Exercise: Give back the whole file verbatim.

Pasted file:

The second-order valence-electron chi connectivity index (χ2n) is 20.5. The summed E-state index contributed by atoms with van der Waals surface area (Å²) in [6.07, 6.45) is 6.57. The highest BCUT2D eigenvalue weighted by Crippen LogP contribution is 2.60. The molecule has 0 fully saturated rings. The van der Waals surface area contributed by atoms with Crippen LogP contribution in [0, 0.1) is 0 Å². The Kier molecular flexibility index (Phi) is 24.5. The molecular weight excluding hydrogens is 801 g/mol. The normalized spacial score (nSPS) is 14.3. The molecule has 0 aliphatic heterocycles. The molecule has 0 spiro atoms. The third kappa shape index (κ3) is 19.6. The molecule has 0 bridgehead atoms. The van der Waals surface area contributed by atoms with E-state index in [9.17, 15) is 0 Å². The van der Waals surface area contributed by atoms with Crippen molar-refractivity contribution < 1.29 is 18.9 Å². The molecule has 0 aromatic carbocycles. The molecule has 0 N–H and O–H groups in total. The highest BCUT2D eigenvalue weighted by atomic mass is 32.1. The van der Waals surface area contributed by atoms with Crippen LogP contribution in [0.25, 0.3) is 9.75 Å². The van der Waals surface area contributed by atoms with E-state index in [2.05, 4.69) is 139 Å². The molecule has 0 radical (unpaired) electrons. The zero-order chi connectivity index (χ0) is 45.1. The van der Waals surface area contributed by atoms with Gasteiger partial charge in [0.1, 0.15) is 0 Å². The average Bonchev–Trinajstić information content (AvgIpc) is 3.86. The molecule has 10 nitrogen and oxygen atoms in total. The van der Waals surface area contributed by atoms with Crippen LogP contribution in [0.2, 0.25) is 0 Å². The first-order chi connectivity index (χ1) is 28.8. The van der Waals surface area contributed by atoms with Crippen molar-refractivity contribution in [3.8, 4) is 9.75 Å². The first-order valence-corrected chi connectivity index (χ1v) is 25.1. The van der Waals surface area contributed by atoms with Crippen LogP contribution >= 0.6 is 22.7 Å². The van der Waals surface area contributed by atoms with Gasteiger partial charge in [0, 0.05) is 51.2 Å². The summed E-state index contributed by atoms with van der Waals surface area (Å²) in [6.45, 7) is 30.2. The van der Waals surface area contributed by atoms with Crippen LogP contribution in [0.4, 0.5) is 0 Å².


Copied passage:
The second-order valence-electron chi connectivity index (χ2n) is 20.5. The summed E-state index contributed by atoms with van der Waals surface area (Å²) in [6.07, 6.45) is 6.57. The highest BCUT2D eigenvalue weighted by Crippen LogP contribution is 2.60. The molecule has 0 fully saturated rings. The van der Waals surface area contributed by atoms with Crippen LogP contribution in [0, 0.1) is 0 Å². The Kier molecular flexibility index (Phi) is 24.5. The molecular weight excluding hydrogens is 801 g/mol. The normalized spacial score (nSPS) is 14.3. The molecule has 0 aliphatic heterocycles. The molecule has 0 spiro atoms. The third kappa shape index (κ3) is 19.6. The molecule has 0 bridgehead atoms. The van der Waals surface area contributed by atoms with E-state index in [9.17, 15) is 0 Å². The van der Waals surface area contributed by atoms with Crippen molar-refractivity contribution < 1.29 is 18.9 Å². The molecule has 0 aromatic carbocycles. The molecule has 0 N–H and O–H groups in total. The highest BCUT2D eigenvalue weighted by atomic mass is 32.1. The van der Waals surface area contributed by atoms with Crippen LogP contribution in [0.25, 0.3) is 9.75 Å². The van der Waals surface area contributed by atoms with E-state index in [2.05, 4.69) is 139 Å². The molecule has 0 radical (unpaired) electrons. The zero-order chi connectivity index (χ0) is 45.1. The van der Waals surface area contributed by atoms with Gasteiger partial charge in [0.1, 0.15) is 0 Å². The average Bonchev–Trinajstić information content (AvgIpc) is 3.86. The molecule has 10 nitrogen and oxygen atoms in total. The van der Waals surface area contributed by atoms with Crippen LogP contribution in [0.2, 0.25) is 0 Å². The first-order chi connectivity index (χ1) is 28.8. The van der Waals surface area contributed by atoms with Crippen molar-refractivity contribution in [3.8, 4) is 9.75 Å². The first-order valence-corrected chi connectivity index (χ1v) is 25.1. The van der Waals surface area contributed by atoms with Crippen LogP contribution >= 0.6 is 22.7 Å². The van der Waals surface area contributed by atoms with Gasteiger partial charge in [0, 0.05) is 51.2 Å². The summed E-state index contributed by atoms with van der Waals surface area (Å²) in [6.45, 7) is 30.2. The van der Waals surface area contributed by atoms with Crippen LogP contribution in [0.4, 0.5) is 0 Å².